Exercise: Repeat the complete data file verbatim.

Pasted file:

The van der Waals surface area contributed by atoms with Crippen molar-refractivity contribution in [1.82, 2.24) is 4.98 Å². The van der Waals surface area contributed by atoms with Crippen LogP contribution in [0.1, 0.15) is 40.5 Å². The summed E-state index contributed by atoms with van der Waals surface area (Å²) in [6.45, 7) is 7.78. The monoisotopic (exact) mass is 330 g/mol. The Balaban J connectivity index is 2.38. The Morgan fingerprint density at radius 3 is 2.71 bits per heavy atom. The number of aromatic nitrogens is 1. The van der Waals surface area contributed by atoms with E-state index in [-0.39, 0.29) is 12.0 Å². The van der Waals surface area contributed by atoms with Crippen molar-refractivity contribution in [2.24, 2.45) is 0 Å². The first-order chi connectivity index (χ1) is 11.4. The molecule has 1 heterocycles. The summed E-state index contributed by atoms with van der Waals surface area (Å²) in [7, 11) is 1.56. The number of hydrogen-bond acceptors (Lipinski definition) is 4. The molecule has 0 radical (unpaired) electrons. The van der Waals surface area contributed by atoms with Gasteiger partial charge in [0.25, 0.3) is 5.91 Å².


The van der Waals surface area contributed by atoms with Crippen molar-refractivity contribution in [1.82, 2.24) is 4.98 Å². The van der Waals surface area contributed by atoms with Crippen LogP contribution in [0.1, 0.15) is 40.5 Å². The summed E-state index contributed by atoms with van der Waals surface area (Å²) in [6.45, 7) is 7.78. The monoisotopic (exact) mass is 330 g/mol. The Balaban J connectivity index is 2.38. The Morgan fingerprint density at radius 3 is 2.71 bits per heavy atom. The number of aromatic nitrogens is 1. The van der Waals surface area contributed by atoms with E-state index in [-0.39, 0.29) is 12.0 Å². The van der Waals surface area contributed by atoms with Crippen molar-refractivity contribution in [2.24, 2.45) is 0 Å². The first-order chi connectivity index (χ1) is 11.4. The molecule has 1 heterocycles. The summed E-state index contributed by atoms with van der Waals surface area (Å²) in [7, 11) is 1.56. The number of hydrogen-bond acceptors (Lipinski definition) is 4. The molecule has 0 radical (unpaired) electrons. The van der Waals surface area contributed by atoms with Gasteiger partial charge in [0.25, 0.3) is 5.91 Å².